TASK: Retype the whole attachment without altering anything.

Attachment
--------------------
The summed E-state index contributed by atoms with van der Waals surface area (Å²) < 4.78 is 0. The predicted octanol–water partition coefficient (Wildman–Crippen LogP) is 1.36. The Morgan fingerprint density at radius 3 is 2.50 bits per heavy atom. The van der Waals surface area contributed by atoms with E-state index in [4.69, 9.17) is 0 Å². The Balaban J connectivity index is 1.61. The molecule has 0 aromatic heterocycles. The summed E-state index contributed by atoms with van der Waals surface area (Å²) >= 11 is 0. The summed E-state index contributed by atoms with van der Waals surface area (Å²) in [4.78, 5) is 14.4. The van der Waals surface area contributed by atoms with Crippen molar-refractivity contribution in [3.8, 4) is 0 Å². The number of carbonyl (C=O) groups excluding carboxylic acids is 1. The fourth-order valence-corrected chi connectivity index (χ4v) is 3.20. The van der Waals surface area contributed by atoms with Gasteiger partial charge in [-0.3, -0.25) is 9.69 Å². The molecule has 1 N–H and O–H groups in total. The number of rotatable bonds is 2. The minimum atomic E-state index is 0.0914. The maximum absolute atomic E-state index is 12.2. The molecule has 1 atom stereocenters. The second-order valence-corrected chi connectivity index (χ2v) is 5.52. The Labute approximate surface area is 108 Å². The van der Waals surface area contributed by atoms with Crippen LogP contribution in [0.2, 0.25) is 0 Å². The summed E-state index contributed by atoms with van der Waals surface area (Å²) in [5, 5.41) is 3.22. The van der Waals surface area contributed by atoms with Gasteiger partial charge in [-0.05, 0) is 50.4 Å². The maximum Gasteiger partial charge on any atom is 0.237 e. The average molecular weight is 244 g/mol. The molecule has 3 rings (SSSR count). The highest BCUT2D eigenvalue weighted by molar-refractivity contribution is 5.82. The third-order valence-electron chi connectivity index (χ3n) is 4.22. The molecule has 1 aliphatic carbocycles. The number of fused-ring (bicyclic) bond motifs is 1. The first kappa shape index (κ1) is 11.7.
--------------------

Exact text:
The summed E-state index contributed by atoms with van der Waals surface area (Å²) < 4.78 is 0. The predicted octanol–water partition coefficient (Wildman–Crippen LogP) is 1.36. The Morgan fingerprint density at radius 3 is 2.50 bits per heavy atom. The van der Waals surface area contributed by atoms with E-state index in [4.69, 9.17) is 0 Å². The Balaban J connectivity index is 1.61. The molecule has 0 aromatic heterocycles. The summed E-state index contributed by atoms with van der Waals surface area (Å²) >= 11 is 0. The summed E-state index contributed by atoms with van der Waals surface area (Å²) in [4.78, 5) is 14.4. The van der Waals surface area contributed by atoms with Crippen molar-refractivity contribution in [3.8, 4) is 0 Å². The number of carbonyl (C=O) groups excluding carboxylic acids is 1. The fourth-order valence-corrected chi connectivity index (χ4v) is 3.20. The van der Waals surface area contributed by atoms with Gasteiger partial charge in [-0.3, -0.25) is 9.69 Å². The molecule has 1 N–H and O–H groups in total. The number of rotatable bonds is 2. The minimum atomic E-state index is 0.0914. The maximum absolute atomic E-state index is 12.2. The molecule has 1 atom stereocenters. The second-order valence-corrected chi connectivity index (χ2v) is 5.52. The Labute approximate surface area is 108 Å². The van der Waals surface area contributed by atoms with Crippen LogP contribution in [0.2, 0.25) is 0 Å². The summed E-state index contributed by atoms with van der Waals surface area (Å²) in [5, 5.41) is 3.22. The van der Waals surface area contributed by atoms with Gasteiger partial charge in [-0.05, 0) is 50.4 Å². The maximum Gasteiger partial charge on any atom is 0.237 e. The average molecular weight is 244 g/mol. The molecule has 3 rings (SSSR count). The highest BCUT2D eigenvalue weighted by molar-refractivity contribution is 5.82. The third-order valence-electron chi connectivity index (χ3n) is 4.22. The molecule has 1 aliphatic carbocycles. The number of fused-ring (bicyclic) bond motifs is 1. The first kappa shape index (κ1) is 11.7.